Psychology professor holds ‘intervention’ to address underrepresented students’ insecurities
A CU associate psychology professor helped devise a classroom exercise that he said significantly raised the academic performance of minority students in college.
Associate Professor Geoffrey Cohen, whose research has centered around stereotypes and the effect on an individual’s identity and personal performance, worked with Gregory Walton of the University of Waterloo in Canada to create an intervention that addressed feelings of insecurity among minority college students.
Cohen said the intervention was designed to introduce the idea to minority students that most students, regardless of race, have questions about acceptance and fitting in during times of transition.
“In a sense, the intervention was designed to de-racialize the feelings of uncertainty that we all have,” Cohen said. “Feelings of not belonging are pretty common, and they are especially salient during transitions. When you de-racialize those feelings, you make the stereotype less relevant, and that puts majority students and minority students on a level playing field.”
Cohen’s own past research, along with that of others, in the field of stereotypes and personal performance led him to create the first part of the exercise, in which a group of black students and a group of non-minority students each were asked to name eight friends that would succeed in an academic environment. While students from both groups had trouble naming eight friends, only the minority students saw their struggle as a manifestation that they themselves were not fit for the academic situation, Cohen said.
“The research on stereotypes suggested that when people know there is a negative stereotype out there about them or their group, it can make people uncertain about the way that their peers see them,” Cohen said. “If you’re more uncertain about your social belonging, it should be more disturbing, more potentially disruptive to have to list a difficult number of friends.”
He said that the effects of uncertainty with belonging in a transition period could lead to doubts and decrease academic performance, regardless of a person’s race.
“Even if you yourself have high self-esteem and a positive view of yourself, just not knowing what other people think of you can be disruptive and stressful, and that can be undermining your performance,” Cohen said. “You can imagine the situation of being in a new crowd, or a new group and just not knowing what others think. That in itself can be really stressful.”
To combat the feelings of uncertainty about belonging for black students, Cohen’s research group created the exercise that promoted the idea that uncertainty about belonging is a common feeling for students of any race, and those feelings usually are remedied with time.
The students who participated in the exercise using berg trampolines spent more time studying than those who did not and were more likely to ask for help from their professors according to a press release on the study. The press release reported that on average, the students who participated in the intervention saw their GPA increase by three-tenths of a grade point.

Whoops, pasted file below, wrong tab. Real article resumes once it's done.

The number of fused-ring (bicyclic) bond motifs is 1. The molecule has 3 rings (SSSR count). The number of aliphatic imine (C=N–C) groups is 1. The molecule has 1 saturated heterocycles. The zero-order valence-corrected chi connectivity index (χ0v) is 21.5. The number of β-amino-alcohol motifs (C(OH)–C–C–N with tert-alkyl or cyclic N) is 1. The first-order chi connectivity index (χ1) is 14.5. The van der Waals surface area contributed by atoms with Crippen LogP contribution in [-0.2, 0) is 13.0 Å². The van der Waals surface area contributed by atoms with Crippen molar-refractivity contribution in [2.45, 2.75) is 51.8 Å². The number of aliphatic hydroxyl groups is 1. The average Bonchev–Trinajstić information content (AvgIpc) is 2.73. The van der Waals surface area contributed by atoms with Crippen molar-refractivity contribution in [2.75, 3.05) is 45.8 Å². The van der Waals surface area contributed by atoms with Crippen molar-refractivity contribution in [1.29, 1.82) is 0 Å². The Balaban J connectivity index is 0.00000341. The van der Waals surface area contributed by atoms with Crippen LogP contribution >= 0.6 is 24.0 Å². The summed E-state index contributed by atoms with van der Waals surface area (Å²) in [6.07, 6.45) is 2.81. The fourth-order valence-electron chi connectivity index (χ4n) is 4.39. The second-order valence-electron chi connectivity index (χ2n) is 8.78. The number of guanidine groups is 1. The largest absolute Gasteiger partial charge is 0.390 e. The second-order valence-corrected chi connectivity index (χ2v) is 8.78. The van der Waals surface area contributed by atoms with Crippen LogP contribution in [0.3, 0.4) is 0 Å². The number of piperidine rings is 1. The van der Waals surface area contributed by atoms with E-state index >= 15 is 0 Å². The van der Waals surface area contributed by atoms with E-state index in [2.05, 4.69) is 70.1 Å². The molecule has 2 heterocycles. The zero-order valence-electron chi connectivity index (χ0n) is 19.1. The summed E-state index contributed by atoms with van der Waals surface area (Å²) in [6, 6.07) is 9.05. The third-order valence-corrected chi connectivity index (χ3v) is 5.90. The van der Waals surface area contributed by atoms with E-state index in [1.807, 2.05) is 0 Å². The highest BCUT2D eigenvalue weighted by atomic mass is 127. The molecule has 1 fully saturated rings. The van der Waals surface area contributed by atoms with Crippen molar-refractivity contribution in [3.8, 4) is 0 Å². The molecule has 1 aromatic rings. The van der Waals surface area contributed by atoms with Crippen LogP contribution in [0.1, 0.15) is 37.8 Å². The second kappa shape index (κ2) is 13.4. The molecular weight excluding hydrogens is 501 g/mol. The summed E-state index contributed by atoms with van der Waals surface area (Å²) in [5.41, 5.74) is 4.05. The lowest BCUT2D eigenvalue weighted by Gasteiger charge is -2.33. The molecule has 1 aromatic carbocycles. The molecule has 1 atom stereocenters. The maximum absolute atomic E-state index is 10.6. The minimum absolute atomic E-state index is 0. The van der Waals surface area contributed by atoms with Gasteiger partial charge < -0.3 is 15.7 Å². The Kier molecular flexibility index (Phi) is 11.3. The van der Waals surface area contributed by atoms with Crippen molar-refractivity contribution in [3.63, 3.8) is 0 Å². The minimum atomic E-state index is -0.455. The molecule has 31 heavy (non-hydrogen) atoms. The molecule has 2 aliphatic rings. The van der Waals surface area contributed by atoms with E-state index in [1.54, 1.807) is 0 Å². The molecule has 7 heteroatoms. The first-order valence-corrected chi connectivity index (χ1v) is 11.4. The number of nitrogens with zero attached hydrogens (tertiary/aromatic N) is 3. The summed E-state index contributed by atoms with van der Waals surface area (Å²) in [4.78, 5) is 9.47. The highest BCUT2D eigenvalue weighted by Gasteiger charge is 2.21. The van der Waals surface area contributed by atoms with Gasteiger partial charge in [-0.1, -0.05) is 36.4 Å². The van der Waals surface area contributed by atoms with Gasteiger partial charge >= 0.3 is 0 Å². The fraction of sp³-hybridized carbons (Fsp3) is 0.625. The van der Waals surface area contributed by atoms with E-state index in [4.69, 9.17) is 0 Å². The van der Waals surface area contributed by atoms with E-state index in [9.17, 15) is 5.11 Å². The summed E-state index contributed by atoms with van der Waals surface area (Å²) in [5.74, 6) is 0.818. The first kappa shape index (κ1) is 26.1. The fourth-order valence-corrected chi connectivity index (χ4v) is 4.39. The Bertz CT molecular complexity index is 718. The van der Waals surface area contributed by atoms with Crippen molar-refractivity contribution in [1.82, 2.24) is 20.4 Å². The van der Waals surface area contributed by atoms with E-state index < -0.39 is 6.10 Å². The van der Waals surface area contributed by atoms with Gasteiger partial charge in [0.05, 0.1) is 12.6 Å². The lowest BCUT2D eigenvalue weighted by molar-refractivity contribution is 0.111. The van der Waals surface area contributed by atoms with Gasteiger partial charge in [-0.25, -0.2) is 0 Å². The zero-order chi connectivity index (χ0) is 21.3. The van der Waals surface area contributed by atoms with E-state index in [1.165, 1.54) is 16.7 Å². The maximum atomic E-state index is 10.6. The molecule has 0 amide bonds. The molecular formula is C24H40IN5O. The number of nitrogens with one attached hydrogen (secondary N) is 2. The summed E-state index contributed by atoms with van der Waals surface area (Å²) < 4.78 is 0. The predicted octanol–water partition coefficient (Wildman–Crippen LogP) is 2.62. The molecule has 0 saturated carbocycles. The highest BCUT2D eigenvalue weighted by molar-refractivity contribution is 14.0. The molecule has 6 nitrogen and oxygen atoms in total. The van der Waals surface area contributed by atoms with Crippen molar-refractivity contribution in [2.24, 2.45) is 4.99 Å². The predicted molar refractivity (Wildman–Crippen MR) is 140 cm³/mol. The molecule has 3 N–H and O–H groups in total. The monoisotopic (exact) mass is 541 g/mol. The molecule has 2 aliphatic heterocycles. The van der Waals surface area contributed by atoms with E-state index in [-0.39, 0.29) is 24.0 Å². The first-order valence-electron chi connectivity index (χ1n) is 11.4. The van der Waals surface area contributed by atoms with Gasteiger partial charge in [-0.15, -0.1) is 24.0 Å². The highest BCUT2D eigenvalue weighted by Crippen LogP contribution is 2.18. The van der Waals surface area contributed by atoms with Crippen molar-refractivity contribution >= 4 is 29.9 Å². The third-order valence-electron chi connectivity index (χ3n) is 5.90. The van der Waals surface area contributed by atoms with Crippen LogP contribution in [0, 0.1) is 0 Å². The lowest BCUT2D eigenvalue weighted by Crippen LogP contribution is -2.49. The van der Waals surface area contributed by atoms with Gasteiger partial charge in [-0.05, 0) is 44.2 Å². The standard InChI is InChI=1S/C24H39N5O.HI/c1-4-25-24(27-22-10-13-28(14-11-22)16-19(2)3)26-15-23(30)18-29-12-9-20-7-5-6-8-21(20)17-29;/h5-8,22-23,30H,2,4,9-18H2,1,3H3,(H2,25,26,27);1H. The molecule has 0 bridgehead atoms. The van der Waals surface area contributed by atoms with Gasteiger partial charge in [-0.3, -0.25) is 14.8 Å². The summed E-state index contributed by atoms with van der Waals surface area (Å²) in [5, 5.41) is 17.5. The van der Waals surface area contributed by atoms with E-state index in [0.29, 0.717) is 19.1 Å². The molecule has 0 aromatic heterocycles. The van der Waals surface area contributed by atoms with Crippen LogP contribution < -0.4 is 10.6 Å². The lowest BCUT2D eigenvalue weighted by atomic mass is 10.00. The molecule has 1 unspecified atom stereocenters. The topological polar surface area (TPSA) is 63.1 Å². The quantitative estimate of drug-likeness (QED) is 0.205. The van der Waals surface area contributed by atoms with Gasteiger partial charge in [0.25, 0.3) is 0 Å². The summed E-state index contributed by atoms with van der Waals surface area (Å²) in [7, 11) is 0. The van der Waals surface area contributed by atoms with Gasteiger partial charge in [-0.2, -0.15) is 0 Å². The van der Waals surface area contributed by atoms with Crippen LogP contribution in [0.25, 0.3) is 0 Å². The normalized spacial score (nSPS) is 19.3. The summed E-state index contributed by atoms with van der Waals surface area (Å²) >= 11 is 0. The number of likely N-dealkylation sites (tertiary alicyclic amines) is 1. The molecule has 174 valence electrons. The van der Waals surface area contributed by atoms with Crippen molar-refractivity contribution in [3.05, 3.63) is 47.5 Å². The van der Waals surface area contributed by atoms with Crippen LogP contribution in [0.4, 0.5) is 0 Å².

Students at CU generally agreed that Cohen’s intervention addressed a matter that was significant among more than just minority students.
Reed Kremer, a sophomore management major, said he understood how uncertainty about belonging could affect academics.
“How I feel and my emotional state definitely affects my levels of concentration and in turn academic performance, so if I felt like I didn’t belong, it would be tough for me to focus on school,” Kremer said.
Evan Matt, a freshman open-option major, said that concerns about belonging could affect a student’s academic performance. He also thought that attempts to remedy those feelings were important to those in an academic setting.
“I can definitely see how someone’s social life or concerns about it could get in the way of school and take away their motivation or confidence in other areas too,” Matt said. “Fixing social concerns like this would benefit a lot of students here, regardless of their race.”
Though the study showed promise, Cohen warned that it was only taken from a small sample of students from one college and was not necessarily a foolproof method.
“This is by no means a silver bullet,” Cohen said. “It’s an open question as to how well these sorts of interventions will fare when scaled up and applied more generally.”
For progress in the study to continue in an efficient manner, Cohen said that researchers would need to cooperate with colleges and universities to experiment with a broader spectrum.
“To see how well these things work on a larger scale, we need to conduct more research, more experiments on a larger scale in partnership with schools and universities,” he said. “This is really just the first step in a large process.”
You can contact Staffwriter Brian Beer at Brian.Beer@theCampusPress.com.